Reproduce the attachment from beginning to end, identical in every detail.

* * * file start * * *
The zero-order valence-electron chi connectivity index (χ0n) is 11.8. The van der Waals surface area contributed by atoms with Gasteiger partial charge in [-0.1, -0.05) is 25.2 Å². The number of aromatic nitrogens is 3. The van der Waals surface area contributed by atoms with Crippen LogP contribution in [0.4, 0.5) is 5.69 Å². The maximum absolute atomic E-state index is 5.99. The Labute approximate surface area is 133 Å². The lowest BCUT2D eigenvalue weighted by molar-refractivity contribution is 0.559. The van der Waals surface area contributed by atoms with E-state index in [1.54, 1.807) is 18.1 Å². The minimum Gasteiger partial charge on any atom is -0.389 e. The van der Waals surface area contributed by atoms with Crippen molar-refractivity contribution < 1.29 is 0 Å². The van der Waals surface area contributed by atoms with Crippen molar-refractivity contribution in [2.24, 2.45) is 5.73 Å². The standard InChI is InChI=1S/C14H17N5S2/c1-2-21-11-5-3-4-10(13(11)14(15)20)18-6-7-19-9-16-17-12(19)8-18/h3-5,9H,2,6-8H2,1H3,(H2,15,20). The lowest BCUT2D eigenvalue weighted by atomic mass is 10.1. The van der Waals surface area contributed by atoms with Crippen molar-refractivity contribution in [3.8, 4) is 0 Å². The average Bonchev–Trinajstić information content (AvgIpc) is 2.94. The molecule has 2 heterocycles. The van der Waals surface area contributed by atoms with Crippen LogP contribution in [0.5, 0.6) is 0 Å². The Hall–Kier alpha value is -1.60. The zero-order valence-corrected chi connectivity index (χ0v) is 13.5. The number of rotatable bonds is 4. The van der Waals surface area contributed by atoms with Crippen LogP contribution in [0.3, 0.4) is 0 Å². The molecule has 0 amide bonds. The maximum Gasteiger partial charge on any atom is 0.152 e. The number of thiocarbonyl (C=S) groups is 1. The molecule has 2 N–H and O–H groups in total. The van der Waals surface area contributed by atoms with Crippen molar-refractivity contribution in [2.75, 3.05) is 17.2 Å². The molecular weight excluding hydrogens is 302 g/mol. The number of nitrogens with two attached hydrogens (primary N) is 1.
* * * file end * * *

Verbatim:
The zero-order valence-electron chi connectivity index (χ0n) is 11.8. The van der Waals surface area contributed by atoms with Gasteiger partial charge in [-0.1, -0.05) is 25.2 Å². The number of aromatic nitrogens is 3. The van der Waals surface area contributed by atoms with Crippen LogP contribution in [0.4, 0.5) is 5.69 Å². The maximum absolute atomic E-state index is 5.99. The Labute approximate surface area is 133 Å². The lowest BCUT2D eigenvalue weighted by molar-refractivity contribution is 0.559. The van der Waals surface area contributed by atoms with E-state index in [1.54, 1.807) is 18.1 Å². The minimum Gasteiger partial charge on any atom is -0.389 e. The van der Waals surface area contributed by atoms with Crippen molar-refractivity contribution < 1.29 is 0 Å². The van der Waals surface area contributed by atoms with Crippen molar-refractivity contribution in [2.24, 2.45) is 5.73 Å². The standard InChI is InChI=1S/C14H17N5S2/c1-2-21-11-5-3-4-10(13(11)14(15)20)18-6-7-19-9-16-17-12(19)8-18/h3-5,9H,2,6-8H2,1H3,(H2,15,20). The lowest BCUT2D eigenvalue weighted by atomic mass is 10.1. The van der Waals surface area contributed by atoms with Crippen molar-refractivity contribution in [3.8, 4) is 0 Å². The average Bonchev–Trinajstić information content (AvgIpc) is 2.94. The molecule has 2 heterocycles. The van der Waals surface area contributed by atoms with Crippen LogP contribution in [0.5, 0.6) is 0 Å². The Hall–Kier alpha value is -1.60. The zero-order valence-corrected chi connectivity index (χ0v) is 13.5. The number of rotatable bonds is 4. The van der Waals surface area contributed by atoms with Crippen LogP contribution in [0.3, 0.4) is 0 Å². The molecule has 0 amide bonds. The maximum Gasteiger partial charge on any atom is 0.152 e. The number of thiocarbonyl (C=S) groups is 1. The molecule has 2 N–H and O–H groups in total. The van der Waals surface area contributed by atoms with Crippen molar-refractivity contribution in [2.75, 3.05) is 17.2 Å². The molecular weight excluding hydrogens is 302 g/mol. The number of nitrogens with two attached hydrogens (primary N) is 1.